SANTIAGO, Chile - Right-wing billionaire Sebastian Pinera beat three leftists in yesterday's presidential election but failed to obtain a majority, setting up a runoff against a veteran of the coalition that has ruled Chile for two decades of democracy.

The Harvard-educated Pinera had 44 percent to 30 percent for the ruling center-left coalition's candidate, former President Eduardo Frei.

Breakaway Socialist Rep. Marco Enriquez-Ominami had 20 percent, and communist Jorge Arrate had 6 percent, with 98 percent of the votes counted.

The key question in the Jan. 17 runoff between Pinera and Frei is whether leftists can unify to fend off the most moderate candidate Chile's right has ever had.

A win by Pinera, 60, would install a right-wing government in Chile for the first time since Gen. Augusto Pinochet's 1973-1990 dictatorship - but only if Pinera persuades enough leftists to take a chance on him.

"We have to understand that this win doesn't belong to us," Pinera said in a victory speech to his party. "It belongs to all Chileans, to the humble people, to the poor and the middle class, the people who most need change from their government."

Frei appealed for leftists to come together, saying he would take on his rivals' ideas as if they were his own. He said women and young people would have a prominent place in his government and that he would push for reforms to end the big alliances' domination of the political process.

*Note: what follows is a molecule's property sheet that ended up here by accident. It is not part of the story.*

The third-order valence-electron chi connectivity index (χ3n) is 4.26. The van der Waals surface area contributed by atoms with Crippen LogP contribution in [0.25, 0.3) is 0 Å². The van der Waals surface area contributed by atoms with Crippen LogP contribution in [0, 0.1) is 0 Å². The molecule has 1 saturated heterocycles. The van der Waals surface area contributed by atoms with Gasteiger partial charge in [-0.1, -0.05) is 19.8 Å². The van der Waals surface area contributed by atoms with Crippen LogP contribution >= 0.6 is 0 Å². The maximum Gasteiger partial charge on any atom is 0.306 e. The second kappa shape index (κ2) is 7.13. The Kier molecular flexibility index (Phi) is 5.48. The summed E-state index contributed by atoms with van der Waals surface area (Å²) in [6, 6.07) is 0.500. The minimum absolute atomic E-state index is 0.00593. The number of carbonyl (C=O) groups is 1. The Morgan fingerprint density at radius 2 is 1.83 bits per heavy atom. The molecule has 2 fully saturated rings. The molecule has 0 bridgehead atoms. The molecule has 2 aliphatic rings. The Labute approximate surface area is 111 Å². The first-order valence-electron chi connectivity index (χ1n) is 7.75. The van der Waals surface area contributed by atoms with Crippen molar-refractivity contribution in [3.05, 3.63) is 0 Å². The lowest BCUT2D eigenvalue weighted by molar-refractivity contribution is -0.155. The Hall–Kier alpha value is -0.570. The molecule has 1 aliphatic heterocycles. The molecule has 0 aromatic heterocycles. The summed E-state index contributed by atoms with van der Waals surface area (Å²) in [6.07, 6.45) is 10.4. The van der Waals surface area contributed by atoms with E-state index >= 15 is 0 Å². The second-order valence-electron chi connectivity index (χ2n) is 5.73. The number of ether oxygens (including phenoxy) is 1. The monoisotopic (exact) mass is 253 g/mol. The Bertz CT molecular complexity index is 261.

"The people have told us that there are things they don't like, that things must change, and I share this mission," said Frei, 67.

But even though he may be encouraging a right-wing victory, Enriquez-Ominami refused to endorse Frei in his concession speech, instead inviting his followers to vote their consciences.

"Eduardo Frei and Sebastian Pinera are too much alike," he complained. "They don't represent hope, nor change, nor the future."

Stability and experience are selling points for Frei, who governed from 1994 to 2000.

"We don't want leaps into the unknown, nor do we want to return to the past," he said after voting.

But many voters are fed up with having the same government throughout 19 years of democracy following Pinochet. Promising change, Pinera and Enriquez-Ominami challenged the ruling coalition like never before.

The government's general secretary, Jose Antonio Viera-Gallo, immediately called on supporters of the other leftist candidates to come together, saying that the vote makes it clear that the people want Frei in the second round.

But many voters are fed up with having the same government throughout 19 years of democracy following Pinochet. Promising change, Pinera and Enriquez-Ominami challenged the ruling coalition like never before.

While outgoing President Michelle Bachelet has 78 percent approval ratings, inflation is negligible, and poverty has been cut to 13 percent, a huge wealth gap between rich and poor and a chronically underfunded education system have many voters feeling more must be done to redistribute Chile's wealth, mainly from its copper reserves.

Pinera ranked No. 701 with $1 billion on the Forbes magazine world's richest list. He built his fortune bringing credit cards to Chile, and his investments include Chile's main airline, most popular football team, and a leading TV channel. He has promised to bring the same entrepreneurial spirit to governing Chile.